Ross:  Christian, I have always liked what you said in your posts on RS, and I am glad we have gotten to know each other even better on FB.  As for my personal life, I have been married since August 2008, have a five year old son named Eli (my collecting partner – seriously, he can point out all flaws in a MOC in under 10 seconds), three year old daughter named Lana, and a one year old daughter named Sadie.
VSWC: Ross and the gang.
ross fami
Carl: I started my early collecting days on a forum called SWCC (Star Wars Collectors Cantina). I was a mod on there in the early days and got to meet some great people, since then I browse RS for the sales but our Facebook page is the main one for me. I’m in a great relationship with Lisa , and have two kids of my own and two step kids.
VSWC: Carl and his family. 
carl famil
Gaz: I live in a small mining village called Shirebrook (near Mansfield) in the UK. I’m still there as of now. I’m 42 so a good age for collecting SW so they say. I live with my partner but I’m not married but I don’t think it will be to long thou. I have three kids as well – 24, 15 and 13 years old and all GIRLS (yes hard work). I’m going to be a granddad soon holy shit!!
VSWC: Gaz and his girls!
VSWC: Gaz and his wife looking sexy and dangerous. 
2. So do you ever get teased about your collecting?
Ross: I do get teased occasionally, but even my friends that tease me do think it’s cool.  I think there is still a misconception that all collectors and lovers of SW are nerds, but I am quick to tell those people that I have met some of the coolest and funniest guys I have ever met through SW collecting.
Carl: Do I ever get teased ? I’ve had the piss taken out of me a few times by my mates, that’s because I’m a massive wind up, and they know I would deffo do the same 🙂
When I first joined the Facebook pages, I didn’t realise pages weren’t private so I was posting my 12 backs etc and of course they were appearing on my Facebook feed. Then on a night out with the lads, about five of them started making chewie noises and taking the piss. I had to take it on the chin, because I would have done the same 🙂
Gaz: Do I get teased mmm well come on I do live with three girls lol! Seriously thou yes I did when I first got back into collecting, but now my close friends and family see the values involved in buying and selling they just leave me in my own little world which I’m more than happy about.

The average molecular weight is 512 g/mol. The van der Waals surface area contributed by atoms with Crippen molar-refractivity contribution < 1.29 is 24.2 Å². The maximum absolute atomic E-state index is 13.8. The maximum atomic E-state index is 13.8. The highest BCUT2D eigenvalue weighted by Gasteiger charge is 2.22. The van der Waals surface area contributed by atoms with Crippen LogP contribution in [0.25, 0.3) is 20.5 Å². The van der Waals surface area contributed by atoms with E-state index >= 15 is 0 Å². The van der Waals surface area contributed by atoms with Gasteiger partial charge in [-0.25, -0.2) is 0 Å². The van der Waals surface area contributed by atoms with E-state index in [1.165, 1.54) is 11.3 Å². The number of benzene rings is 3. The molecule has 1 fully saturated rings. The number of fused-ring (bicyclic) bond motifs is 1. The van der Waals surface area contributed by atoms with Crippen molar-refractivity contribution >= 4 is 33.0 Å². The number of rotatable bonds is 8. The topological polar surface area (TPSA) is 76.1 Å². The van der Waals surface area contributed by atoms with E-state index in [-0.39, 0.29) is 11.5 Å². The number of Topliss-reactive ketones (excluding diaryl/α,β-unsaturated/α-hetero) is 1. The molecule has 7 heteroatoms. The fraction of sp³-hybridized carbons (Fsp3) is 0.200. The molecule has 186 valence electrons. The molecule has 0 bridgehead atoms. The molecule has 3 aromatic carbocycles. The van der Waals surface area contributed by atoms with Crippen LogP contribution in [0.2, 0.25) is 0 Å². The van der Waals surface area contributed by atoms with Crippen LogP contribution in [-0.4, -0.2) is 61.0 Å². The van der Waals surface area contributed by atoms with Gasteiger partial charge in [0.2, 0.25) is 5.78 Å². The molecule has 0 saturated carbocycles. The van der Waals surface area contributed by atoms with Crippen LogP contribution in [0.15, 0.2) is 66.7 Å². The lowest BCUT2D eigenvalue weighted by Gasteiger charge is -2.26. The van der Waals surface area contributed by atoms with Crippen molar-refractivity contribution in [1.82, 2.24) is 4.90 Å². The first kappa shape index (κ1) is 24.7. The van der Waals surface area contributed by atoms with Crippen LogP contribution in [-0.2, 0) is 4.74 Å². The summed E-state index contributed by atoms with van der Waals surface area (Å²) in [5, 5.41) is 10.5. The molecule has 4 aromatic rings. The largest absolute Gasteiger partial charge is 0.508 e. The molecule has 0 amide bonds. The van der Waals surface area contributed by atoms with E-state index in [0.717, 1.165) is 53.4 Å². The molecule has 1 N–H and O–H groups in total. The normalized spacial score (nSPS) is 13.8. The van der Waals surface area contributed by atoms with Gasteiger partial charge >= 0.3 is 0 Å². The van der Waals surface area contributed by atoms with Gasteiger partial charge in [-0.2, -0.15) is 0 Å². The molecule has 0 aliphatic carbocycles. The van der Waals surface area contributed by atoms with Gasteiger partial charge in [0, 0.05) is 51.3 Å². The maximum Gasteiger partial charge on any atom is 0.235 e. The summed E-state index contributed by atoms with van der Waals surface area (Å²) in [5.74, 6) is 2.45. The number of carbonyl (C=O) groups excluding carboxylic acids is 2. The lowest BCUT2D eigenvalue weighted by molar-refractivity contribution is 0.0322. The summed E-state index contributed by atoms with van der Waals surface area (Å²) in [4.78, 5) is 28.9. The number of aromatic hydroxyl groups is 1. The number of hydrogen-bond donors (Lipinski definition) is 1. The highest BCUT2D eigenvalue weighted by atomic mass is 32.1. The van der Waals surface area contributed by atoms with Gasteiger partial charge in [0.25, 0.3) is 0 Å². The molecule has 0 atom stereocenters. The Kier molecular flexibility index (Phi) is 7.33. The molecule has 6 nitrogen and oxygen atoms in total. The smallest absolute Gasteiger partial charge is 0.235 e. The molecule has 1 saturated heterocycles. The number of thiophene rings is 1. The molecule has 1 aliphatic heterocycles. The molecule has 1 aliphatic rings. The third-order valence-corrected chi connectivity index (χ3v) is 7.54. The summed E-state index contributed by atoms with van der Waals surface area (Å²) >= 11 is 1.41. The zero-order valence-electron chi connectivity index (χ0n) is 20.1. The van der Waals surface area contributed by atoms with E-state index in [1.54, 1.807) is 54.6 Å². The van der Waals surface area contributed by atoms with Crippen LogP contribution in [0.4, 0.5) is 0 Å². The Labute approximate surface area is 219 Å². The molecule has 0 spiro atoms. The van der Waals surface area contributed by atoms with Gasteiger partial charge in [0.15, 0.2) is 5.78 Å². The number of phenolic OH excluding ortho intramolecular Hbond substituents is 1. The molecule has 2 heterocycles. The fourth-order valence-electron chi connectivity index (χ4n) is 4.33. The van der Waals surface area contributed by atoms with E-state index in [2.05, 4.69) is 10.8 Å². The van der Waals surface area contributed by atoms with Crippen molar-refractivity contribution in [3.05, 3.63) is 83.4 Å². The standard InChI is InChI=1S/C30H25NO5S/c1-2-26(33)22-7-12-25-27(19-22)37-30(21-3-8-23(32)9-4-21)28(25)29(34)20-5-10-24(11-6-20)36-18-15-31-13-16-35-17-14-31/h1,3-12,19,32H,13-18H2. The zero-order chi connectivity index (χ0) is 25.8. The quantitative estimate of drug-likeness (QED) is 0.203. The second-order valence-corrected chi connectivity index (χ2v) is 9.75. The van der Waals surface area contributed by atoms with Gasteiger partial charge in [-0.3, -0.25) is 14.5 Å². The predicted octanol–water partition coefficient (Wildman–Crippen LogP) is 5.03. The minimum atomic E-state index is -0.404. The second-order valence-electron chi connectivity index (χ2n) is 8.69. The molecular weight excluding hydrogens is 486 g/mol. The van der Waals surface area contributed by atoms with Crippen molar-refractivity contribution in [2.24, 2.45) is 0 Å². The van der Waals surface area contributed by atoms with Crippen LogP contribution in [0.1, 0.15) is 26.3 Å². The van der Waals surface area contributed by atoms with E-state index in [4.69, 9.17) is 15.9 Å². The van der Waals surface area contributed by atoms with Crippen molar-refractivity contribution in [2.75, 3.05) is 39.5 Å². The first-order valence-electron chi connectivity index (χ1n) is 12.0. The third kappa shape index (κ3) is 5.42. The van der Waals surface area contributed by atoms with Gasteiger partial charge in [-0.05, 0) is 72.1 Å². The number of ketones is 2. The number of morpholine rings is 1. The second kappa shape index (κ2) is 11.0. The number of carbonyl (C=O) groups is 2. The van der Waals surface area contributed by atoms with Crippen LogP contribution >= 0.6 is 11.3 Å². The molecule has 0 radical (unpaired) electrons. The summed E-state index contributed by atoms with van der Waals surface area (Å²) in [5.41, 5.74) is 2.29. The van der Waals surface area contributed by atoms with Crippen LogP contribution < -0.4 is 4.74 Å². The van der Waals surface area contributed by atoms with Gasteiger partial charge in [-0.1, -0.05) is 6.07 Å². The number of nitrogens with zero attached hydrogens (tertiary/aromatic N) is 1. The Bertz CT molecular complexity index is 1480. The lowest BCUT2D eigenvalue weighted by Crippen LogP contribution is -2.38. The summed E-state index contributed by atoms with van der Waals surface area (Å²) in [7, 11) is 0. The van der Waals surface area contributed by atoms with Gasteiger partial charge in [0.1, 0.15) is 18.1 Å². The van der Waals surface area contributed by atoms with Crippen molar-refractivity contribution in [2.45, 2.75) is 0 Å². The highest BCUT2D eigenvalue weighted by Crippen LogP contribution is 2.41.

3. How long have you all been collecting, how did you catch the bug and what do you collect exactly?
Ross:  I have been a lifetime owner of the toys and collector since I was a child, but started collecting again in earnest a few years ago when I dug out my loose figures, some carded stuff, and other random stuff.  Having a son that was just as into it as me really gave me the fuel to collect again, and we went from there.  My primary focus is my full run of 96 figures on their first “movie” card, but not necessarily needs debut card back – just the front.  The first 12 must be on 12 backs (again, don’t care about A v. B v. C really), the next 9 on 20/21, all ESB characters on ESB card fronts, ROTJ on ROTJ, etc.  I have a full loose collection in C9 ungraded condition, and have a few MIB vehicles and playsets that I like.  I am also working on an “original” Han Solo (not Han Hoth, Han Bespin, etc. – just “original” Han) focus, with the goal of getting him on every card front and back that he has ever appeared on.  Finally, I am working on a full set of the 12 inch figures MISB, and have “just” one (Boba Fett) until that is done.
VSWC: Ross and his growing Han Solo focus. 
ross coll
VSWC: Three of Ross’ favourite pieces. Vader is a production double telescoping saber (DT), while Ben is a hand painted first shot  with mushroom tip DT saber and Luke is an engineering pilot with a production DT saber. Amazing pieces! 
Carl: I’ve been collecting for about seven years, I have changed focus many times over that period, but now my focus is 12/20/21 backs and all early stuff. I got the bug seven years ago when I brought some loose vintage figures for my son. There were about 10 in total and when they arrived they were that mint that I couldn’t let him ruin them. So they went on my shelf and my collection grew from there.
I’ve also recently started collecting and an ESB/ROTJ run with clear bubbles.
VSWC: Carl standing guard over his stellar collection. 
photo 1
photo 4 (1)
Gaz: I’ve only really been back into collecting for the last four years, yes I did have it all as a kid but like most people got rid of it all in my early teens. I got the bug back really just by looking up Star Wars on eBay and it carried on from there.
I remember my first figure was a loose Chewbacca with a repro weapon lol, then like Carl I’ve changed my focus a million times, just finished my 21 back run (all 12 Backs are A cards) and I have a few of the rare pieces. I also just started on the ESB line. I love the cartoon droids and ewoks so maybe I’ll collect them at a later date.
VSWC: Some of Gaz’s awesome collection. 
10799625_899049063439873_1478331852_n 10814123_899049076773205_228613746_n (1)
4. Do you ever meet face to face with other collectors?
Ross: Since I have joined RS and the Facebook groups, I have met more and more collectors face to face.  I am part of an Ohio collectors group and have done a few events, meet friends on comic con events and toy shows, and have had friends I have met on RS and FB stay at my place or have met them out for beers and brought them back to share my collection.  Having someone over to see the collection is a real treat.